Arrests made in murder of Akong Rinpoche; condolences pouring in
New details are slowly emerging about the stabbing death Tuesday of Choje Akong Rinpoche, along with his nephew, Logah, and a driver, Jigme Wangyal, in Chengdu, China. The New York Times and other outlets are reporting that three men have been arrested in Chengdu. The Chengdu police have only said that the murder occurred over an “economic dispute” at Akong Rinpoche’s home. The police also said that the men in custody are ethnic Tibetans, though this has not as yet been independently confirmed.
Akong Rinpoche is a British citizen — he emigrated to Great Britain in 1963 and established the first Tibetan Buddhist center in the West, Kagyu Samye Ling in Scotland, in 1967 — and a British consular team has reportedly been dispatched to oversee the investigation with Chinese authorities.
Among prominent exiled Tibetans, Akong Rinpoche had unusual access to his Tibetan homeland, as noted in the Telegraph’s detailed memorial:
“In 1980, Akong Rinpoche founded ROKPA, an international humanitarian organisation that has supported projects throughout Europe and Asia. Much of the organisation’s activities are concentrated in Nepal and Tibet. An astute politician, as well as an energetic social activist, Akong cultivated unusually close links with the Chinese government, treading the difficult path through the tangled jungle of Sino-Tibetan relations, and was able to establish more than 100 different charitable projects in his former homeland. He was particularly concerned that pupils at ROKPA schools should follow traditional cultural practices in dress and language.”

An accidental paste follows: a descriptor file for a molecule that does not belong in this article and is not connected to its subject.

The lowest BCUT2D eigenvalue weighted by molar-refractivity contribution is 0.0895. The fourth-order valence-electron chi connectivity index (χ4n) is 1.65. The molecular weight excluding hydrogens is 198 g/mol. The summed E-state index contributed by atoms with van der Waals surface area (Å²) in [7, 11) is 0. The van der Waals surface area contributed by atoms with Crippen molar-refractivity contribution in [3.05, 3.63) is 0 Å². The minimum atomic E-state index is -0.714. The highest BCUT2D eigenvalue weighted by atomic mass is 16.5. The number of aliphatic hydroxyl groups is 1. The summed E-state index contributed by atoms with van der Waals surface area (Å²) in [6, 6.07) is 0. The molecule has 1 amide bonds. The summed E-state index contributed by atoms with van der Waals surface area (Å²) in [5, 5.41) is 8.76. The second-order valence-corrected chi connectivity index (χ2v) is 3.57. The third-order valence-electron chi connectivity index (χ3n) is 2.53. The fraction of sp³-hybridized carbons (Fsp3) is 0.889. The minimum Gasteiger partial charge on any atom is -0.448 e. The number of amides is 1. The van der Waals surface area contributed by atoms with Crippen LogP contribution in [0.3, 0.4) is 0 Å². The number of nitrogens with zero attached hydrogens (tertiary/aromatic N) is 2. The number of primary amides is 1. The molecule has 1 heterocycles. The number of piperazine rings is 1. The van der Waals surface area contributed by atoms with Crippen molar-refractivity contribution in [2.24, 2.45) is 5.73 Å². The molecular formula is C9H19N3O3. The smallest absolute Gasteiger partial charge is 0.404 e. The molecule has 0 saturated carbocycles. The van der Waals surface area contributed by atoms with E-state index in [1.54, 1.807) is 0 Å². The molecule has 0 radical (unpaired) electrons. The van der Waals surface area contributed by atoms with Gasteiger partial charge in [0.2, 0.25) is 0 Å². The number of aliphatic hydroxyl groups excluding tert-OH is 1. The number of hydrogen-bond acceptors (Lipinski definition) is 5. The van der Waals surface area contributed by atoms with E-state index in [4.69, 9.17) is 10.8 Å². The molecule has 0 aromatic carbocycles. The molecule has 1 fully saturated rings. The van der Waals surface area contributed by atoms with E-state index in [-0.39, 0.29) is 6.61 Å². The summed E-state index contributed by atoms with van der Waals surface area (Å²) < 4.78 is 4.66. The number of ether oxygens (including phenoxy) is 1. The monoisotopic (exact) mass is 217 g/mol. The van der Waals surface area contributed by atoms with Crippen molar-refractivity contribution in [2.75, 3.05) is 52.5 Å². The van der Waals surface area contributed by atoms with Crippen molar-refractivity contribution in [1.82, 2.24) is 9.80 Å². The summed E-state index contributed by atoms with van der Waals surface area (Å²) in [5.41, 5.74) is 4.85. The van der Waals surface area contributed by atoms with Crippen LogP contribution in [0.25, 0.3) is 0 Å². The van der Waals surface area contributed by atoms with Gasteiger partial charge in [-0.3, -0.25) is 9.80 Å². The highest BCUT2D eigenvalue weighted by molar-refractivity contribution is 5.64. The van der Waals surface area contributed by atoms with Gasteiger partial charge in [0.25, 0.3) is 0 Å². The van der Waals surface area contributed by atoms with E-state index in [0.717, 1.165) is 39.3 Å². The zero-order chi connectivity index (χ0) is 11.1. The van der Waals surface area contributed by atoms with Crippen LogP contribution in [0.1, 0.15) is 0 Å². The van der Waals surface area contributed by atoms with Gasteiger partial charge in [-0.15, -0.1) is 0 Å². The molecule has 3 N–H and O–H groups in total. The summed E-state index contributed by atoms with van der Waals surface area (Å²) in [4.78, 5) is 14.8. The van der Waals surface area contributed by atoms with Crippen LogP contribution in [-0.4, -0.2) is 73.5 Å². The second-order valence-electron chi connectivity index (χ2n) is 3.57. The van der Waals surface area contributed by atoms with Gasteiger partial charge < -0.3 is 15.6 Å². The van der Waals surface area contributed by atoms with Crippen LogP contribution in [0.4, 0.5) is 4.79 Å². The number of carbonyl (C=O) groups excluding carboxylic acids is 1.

The Telegraph and others also recalled that as a result of this access, Akong Rinpoche led the search party in 1992 that brought the seven-year old Apo Gaga — soon to be recognized as the 17th Karmapa, Ogyen Trinley Dorje — to Tsurphu Monastery. The Karmapa famously escaped Tibet at age 14 and has taken up residence in Dharamsala, India, also the home of HH the Dalai Lama.
The Karmapa was among the first to issue a condolence message.
Others have quickly followed, such as another prominent Kagyu lama, Tsoknyi Rinpoche:
“[Akong Rinpoche] was very socially conscious. He helped many people all over the world, but his work in Tibet was particularly impressive. He even funded the building of nuns’ quarters at Gechak Gompa in Nangchen Tibet, the largest nunnery practicing in the Tsoknyi tradition there. I think Rinpoche was very special to many, many Tibetans. It is great loss for us all but especially for Tibet.”
Lama Yeshe Rinpoche, the current abbot of Kagyu Samye Ling and Akong Rinpoche’s brother, has announced on the official KSL site plans and advice for prayer ceremonies during the traditional 49-day period after death.
Akong Rinpoche’s final television interview can be viewed in full here.
As a side note, many media outlets are describing Akong Rinpoche as a monk. He did not live as a monk in the West, but rather as a lay lama who chose not to raise a family.